Among other interests, one of my favourite ways of spending my time (or wasting it, depending on your viewpoint) is motorcycling. I'm not a boy racer by any stretch of the imagination (although my Fazer 600 will do quite a nice turn of speed if you need it...), and I'm perfectly happy pottering around the lanes of Sussex indulging in my various other past-times of seeking out old churches, decent pubs with decent real ale, (below the limit, though!) visiting castles, houses, gardens etc.
The problem with biking, though, is what to do with it when you get home. If you haven't got a garage (and few around Earl's Court have) then it has to go on the road somewhere. The choice is - or at least was - between a free motorcycle parking bay, or getting a resident's parking permit (£80, please) and slotting it in between the cars.
Neither is ideal: a chronic shortage of motorcycle bays means that they are stuffed full, and a great place to get your bike scratched. Most of the other machines around here are actually scooters, and they seem to multiply daily. But the ordinary parking bays aren't always much better: there's usually more room, but it only takes a thoughtless driver to get a bit too close for them to knock the bike over while reversing. (And that's happened to me more times than I like to admit).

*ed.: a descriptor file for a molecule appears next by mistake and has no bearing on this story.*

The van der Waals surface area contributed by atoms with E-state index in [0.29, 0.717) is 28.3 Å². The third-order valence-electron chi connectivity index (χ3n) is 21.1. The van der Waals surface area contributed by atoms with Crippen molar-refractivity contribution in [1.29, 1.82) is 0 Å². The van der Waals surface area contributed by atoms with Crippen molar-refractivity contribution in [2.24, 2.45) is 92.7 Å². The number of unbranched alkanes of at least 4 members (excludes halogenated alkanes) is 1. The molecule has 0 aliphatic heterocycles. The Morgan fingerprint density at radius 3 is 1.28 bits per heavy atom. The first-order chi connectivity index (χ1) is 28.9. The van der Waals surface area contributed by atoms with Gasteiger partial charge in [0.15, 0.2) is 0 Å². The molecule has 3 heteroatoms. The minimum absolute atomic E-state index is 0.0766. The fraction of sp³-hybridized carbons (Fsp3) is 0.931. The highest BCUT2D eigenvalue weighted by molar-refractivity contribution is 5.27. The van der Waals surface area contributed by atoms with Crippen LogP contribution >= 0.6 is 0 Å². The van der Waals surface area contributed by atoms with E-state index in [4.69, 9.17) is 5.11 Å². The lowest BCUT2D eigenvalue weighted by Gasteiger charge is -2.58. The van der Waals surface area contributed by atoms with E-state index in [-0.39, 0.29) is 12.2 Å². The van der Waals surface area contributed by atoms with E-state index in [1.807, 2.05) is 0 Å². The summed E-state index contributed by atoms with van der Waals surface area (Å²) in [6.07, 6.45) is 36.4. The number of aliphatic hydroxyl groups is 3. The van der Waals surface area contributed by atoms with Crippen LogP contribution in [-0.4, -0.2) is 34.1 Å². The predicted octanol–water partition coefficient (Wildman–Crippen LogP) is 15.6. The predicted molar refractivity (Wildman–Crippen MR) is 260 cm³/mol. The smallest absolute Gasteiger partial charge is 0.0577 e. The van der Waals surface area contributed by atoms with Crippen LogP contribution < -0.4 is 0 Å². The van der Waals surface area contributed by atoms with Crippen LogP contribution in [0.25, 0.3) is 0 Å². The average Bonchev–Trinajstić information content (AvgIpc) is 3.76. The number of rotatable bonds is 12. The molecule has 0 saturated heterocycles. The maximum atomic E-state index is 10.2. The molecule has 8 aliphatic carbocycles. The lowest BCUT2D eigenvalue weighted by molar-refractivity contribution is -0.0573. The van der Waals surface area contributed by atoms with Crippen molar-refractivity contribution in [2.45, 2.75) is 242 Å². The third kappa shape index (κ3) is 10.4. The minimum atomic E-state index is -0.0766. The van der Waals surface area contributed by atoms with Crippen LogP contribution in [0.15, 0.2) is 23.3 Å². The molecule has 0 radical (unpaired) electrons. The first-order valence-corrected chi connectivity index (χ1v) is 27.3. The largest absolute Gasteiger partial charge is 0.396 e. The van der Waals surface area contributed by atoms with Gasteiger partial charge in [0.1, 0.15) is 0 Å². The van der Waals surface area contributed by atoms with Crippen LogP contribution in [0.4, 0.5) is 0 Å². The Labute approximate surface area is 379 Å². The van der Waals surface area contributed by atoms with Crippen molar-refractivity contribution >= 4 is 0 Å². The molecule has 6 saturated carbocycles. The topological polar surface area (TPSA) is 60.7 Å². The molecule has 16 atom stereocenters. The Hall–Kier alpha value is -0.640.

Critically, both are very vulnerable to bike theft. This is a growing problem in London, and even a heavy chain doesn't guarantee safety: bikes are often lifted in their entirety into the back of a van, lock and all.
So Kensington & Chelsea's new bike bays are a really interesting idea: essentially, some are set aside for local residents who pay for a special permit, which entitles them to park in a motorcycle bay set aside just for residents, but provided with ground anchors. These are essentially lumps of stainless steel set firmly in the ground, with a robust rotating flip-up metal loops, through which you can pass a heavy bike chain, and so make it that bit more difficult for the thieves to nick your bike. The anchors are also distanced apart to ensure the bikes are set a reasonable distance, ie not hemmed in. A permit for this type of bay is £32 a year. That's still more than the old £18 permit, but at least there's some pay back for it.
At the same time, the Borough is increasing the number of motorcycle parking bays by over 60%, which should help ease the chronic shortage of space. Free motorcycle bays will still be provided for visitors close to major shopping and employment centres.
So, for once, a good news story in a London borough. It's a policy other London boroughs would do well to look at.